Cells were washed and then suspended in ice-cold buffer A (20 mM Tris-HCl [pH 7.5], 150 mM NaCl, 50 mM NaF, 1 mM Na3VO4, and 1 mM phenylmethylsulfonyl fluoride). After rapid freezing in liquid nitrogen and thawing in a water bath, cells were centrifuged at 16,000 × g for 10 min at 4°C. Supernatants were transferred to fresh tubes and were used as the cytosolic fraction. The cell pellet was washed with buffer A and then lysed with buffer A containing 1% (v/v) Triton™ X-100, and centrifuged at 16,000 × g for 10 min at 4°C. These supernatants were transferred to fresh tubes and used as the plasma membrane fraction. Cytosolic and plasma membrane fractions were separated by SDS-PAGE and analyzed by Western blotting.
Cells were fixed with 3.7% (w/v) paraformaldehyde for 15 min and then either permeabilized with 0.5% (v/v) Triton™ X-100 in PBS for 10 min or left unpermeabilized. Cells were then incubated with an antibody against MT1-MMP at 2 μg/ml in PBS containing 2% (w/v) BSA for 1 h. After two washes, cells were incubated with Alexa Fluor® 647-labeled donkey anti-rabbit antibody (Life Technologies, Carlsbad, CA, USA) at 1:500 dilution for 2 h. After two washes, cells in PBS were analyzed by flow cytometry. Fluorescence was quantified using a FACSAria™ II Automated Flow Cytometry Sorter (BD Biosciences). Data were analyzed using FACSDiva™ software and histograms were merged using Photoshop 11.0 without any other image manipulation.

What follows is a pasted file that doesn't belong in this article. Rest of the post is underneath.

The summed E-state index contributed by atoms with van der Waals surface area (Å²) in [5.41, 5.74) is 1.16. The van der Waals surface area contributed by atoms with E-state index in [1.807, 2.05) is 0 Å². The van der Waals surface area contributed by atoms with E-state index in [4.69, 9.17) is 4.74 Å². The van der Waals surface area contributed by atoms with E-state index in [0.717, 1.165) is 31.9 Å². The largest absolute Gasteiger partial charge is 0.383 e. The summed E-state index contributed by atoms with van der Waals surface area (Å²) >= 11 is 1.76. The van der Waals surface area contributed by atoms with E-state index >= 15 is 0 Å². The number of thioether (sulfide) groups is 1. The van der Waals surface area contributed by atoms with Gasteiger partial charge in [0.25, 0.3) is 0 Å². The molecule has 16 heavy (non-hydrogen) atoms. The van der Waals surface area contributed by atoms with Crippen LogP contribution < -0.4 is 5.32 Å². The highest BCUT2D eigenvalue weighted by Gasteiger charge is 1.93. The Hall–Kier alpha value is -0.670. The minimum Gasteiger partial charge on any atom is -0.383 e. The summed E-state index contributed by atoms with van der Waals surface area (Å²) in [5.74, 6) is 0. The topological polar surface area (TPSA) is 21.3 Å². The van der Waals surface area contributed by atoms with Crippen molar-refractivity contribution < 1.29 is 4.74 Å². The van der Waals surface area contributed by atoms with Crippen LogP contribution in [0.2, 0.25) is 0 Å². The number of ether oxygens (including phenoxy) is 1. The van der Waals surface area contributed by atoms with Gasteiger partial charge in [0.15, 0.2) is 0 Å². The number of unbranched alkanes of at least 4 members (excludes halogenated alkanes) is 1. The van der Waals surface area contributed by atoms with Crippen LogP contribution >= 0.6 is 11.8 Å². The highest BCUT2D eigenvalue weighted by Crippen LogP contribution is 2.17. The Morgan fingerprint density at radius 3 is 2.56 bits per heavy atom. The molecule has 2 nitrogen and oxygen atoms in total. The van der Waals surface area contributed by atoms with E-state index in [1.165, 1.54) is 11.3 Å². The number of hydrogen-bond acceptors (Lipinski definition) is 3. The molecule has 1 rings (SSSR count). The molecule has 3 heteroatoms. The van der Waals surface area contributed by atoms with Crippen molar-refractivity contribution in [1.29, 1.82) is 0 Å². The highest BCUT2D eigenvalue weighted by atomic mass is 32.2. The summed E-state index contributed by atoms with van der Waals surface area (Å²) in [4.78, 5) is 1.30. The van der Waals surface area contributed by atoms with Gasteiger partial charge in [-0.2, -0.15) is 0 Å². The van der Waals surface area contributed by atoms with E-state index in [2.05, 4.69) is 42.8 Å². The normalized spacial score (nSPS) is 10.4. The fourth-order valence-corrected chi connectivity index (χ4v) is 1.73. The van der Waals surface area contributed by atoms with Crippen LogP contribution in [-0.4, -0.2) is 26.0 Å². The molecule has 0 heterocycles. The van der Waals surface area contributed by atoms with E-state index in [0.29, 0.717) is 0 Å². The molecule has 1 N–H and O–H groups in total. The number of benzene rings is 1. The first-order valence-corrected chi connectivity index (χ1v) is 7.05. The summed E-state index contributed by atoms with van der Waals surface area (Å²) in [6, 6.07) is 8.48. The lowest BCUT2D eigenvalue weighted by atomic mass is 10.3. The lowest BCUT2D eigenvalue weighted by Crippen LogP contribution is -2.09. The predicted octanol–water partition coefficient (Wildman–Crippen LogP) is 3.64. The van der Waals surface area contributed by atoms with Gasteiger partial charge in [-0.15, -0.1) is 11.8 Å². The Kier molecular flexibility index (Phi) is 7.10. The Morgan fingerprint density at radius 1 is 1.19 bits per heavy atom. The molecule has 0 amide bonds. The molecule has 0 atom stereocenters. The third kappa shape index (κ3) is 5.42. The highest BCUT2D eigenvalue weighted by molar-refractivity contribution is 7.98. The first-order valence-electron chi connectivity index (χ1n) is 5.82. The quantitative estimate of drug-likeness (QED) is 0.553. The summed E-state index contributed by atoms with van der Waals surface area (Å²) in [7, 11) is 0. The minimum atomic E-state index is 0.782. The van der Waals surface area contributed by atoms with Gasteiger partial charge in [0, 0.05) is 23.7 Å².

Transwell invasion assays
Transwell inserts with 8 μm pore size were coated with 10 μg of type I collagen at 37°C overnight and the cells were placed in the upper chamber. RPMI 1640 supplemented with 10% (v/v) FBS was added to the lower chamber as a chemoattractant. In some experiments, 5 μM GM6001 (Millipore) was added to both chambers to prevent MMP-dependent cell invasion. Non-migrating or non-invading cells were removed using a cotton swab. Cells were fixed, stained with 0.1% (w/v) crystal violet, and quantified by light microscopy.
Gelatin zymography assay